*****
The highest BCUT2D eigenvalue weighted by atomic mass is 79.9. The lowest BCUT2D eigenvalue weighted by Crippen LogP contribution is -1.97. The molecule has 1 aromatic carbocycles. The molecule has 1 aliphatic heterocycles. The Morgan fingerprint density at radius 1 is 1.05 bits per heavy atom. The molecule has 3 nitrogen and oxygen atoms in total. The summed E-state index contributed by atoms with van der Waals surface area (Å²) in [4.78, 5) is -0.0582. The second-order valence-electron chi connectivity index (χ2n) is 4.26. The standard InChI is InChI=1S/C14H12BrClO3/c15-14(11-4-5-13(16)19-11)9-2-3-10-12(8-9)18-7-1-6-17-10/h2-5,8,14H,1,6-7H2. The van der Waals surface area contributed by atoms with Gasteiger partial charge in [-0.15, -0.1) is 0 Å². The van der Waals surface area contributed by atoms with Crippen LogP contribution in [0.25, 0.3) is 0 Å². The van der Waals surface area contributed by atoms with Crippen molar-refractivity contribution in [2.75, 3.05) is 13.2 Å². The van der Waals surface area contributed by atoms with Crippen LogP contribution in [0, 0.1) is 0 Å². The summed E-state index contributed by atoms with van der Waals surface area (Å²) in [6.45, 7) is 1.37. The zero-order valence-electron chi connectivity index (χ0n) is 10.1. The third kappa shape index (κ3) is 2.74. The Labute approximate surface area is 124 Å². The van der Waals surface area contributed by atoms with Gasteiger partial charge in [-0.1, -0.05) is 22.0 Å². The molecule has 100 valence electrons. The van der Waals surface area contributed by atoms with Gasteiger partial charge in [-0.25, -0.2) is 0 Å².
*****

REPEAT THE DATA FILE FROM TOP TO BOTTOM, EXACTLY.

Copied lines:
The highest BCUT2D eigenvalue weighted by atomic mass is 79.9. The lowest BCUT2D eigenvalue weighted by Crippen LogP contribution is -1.97. The molecule has 1 aromatic carbocycles. The molecule has 1 aliphatic heterocycles. The Morgan fingerprint density at radius 1 is 1.05 bits per heavy atom. The molecule has 3 nitrogen and oxygen atoms in total. The summed E-state index contributed by atoms with van der Waals surface area (Å²) in [4.78, 5) is -0.0582. The second-order valence-electron chi connectivity index (χ2n) is 4.26. The standard InChI is InChI=1S/C14H12BrClO3/c15-14(11-4-5-13(16)19-11)9-2-3-10-12(8-9)18-7-1-6-17-10/h2-5,8,14H,1,6-7H2. The van der Waals surface area contributed by atoms with Gasteiger partial charge in [-0.15, -0.1) is 0 Å². The van der Waals surface area contributed by atoms with Crippen LogP contribution in [0.25, 0.3) is 0 Å². The van der Waals surface area contributed by atoms with Crippen molar-refractivity contribution in [2.75, 3.05) is 13.2 Å². The van der Waals surface area contributed by atoms with Crippen LogP contribution in [0, 0.1) is 0 Å². The summed E-state index contributed by atoms with van der Waals surface area (Å²) in [6.45, 7) is 1.37. The zero-order valence-electron chi connectivity index (χ0n) is 10.1. The third kappa shape index (κ3) is 2.74. The Labute approximate surface area is 124 Å². The van der Waals surface area contributed by atoms with Gasteiger partial charge in [-0.1, -0.05) is 22.0 Å². The molecule has 100 valence electrons. The van der Waals surface area contributed by atoms with Gasteiger partial charge in [-0.25, -0.2) is 0 Å².